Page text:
While the play as a whole is difficult to follow due to the intentionally confusing nature of the dialogue, Lucky’s speech in Act One serves as a prime example of the failures of language. Following Pozzo’s instruction, Lucky begins to “think” and delivers a long monologue which is completely incomprehensible. He alludes to certain themes such as anxiety about religion and the unknown and does so in a quasi-academic tone, but his speech quickly deteriorates into a garbled mess. Not only does this choice allow Beckett to challenge the cultural authority awarded to academia by mocking its conventions, it also illuminates the broader struggle to make meaning out of meaningless words.

Enduring Suffering Through Companionship

Given the significance of paired characters in Theatre of the Absurd, Beckett’s choice to situate two distinct pairs at the center of the play speaks to the importance of companionship in the face of meaninglessness and suffering. The absurd universe that the play’s four primary characters find themselves in offers no relief from their endless boredom except each other, and while the relationships between them change throughout, they continue to cling to each other out of a need for stability. Being in the presence of another person allows each character to endure the unique struggles they each face individually. The downside of this dynamic, however, is that their reliance on one another makes it impossible for them to escape the sources of their suffering.

Estragon and Vladimir’s relationship is what enables them to pursue their ultimate goal in the play, to wait for Godot to arrive. Vladimir admits in Act Two that they are “bored to death,” but because he and Estragon are able to look out for one another and talk together, they find ways to fill the emptiness of their waiting. This dynamic can be positive and supportive, such as when Vladimir helps Estragon remember things or Estragon explains the consequences of hanging themselves to Vladimir, but it also has its more toxic moments, such as when they begin to berate each other. Regardless of these inconsistencies, the pair never commits to separating despite Estragon suggesting it numerous times. Vladimir in particular expresses loneliness whenever Estragon leaves or falls asleep, suggesting that he fears the nothingness that he would face if he waited for Godot alone.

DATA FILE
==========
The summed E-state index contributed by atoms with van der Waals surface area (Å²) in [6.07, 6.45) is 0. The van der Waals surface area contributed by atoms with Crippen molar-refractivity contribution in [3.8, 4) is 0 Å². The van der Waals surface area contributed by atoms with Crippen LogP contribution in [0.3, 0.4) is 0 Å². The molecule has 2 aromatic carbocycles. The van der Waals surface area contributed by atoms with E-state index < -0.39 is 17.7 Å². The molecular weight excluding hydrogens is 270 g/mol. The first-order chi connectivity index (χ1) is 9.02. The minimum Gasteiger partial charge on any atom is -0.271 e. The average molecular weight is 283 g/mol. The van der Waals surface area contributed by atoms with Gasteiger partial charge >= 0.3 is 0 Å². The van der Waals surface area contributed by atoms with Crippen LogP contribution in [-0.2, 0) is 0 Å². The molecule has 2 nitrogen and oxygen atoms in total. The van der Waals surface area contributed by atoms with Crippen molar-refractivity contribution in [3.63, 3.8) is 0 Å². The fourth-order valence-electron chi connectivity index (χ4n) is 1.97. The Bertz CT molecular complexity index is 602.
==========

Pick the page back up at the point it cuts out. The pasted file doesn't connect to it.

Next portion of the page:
The other major pair of characters in the play, Pozzo and Lucky, have a dramatically different relationship than Estragon and Vladimir, but their connection also offers a degree of stability that the rest of the world fails to offer. In Act One, Pozzo gains satisfaction from bullying Lucky, using him to bolster his sense of self-importance. While he is not necessarily suffering like Lucky is in this scenario, he still finds himself struggling against a universe in which his assumed superiority is meaningless. Pozzo’s sudden blindness in Act Two does bring true suffering upon him, however, and Lucky again serves as a source of support for him. Lucky admittedly gains very little from his companionship with Pozzo given how much pain he inflicts on him, but being literally tied together gives him a sense of certainty which none of the other characters manage to achieve.

Popular pages: Waiting for Godot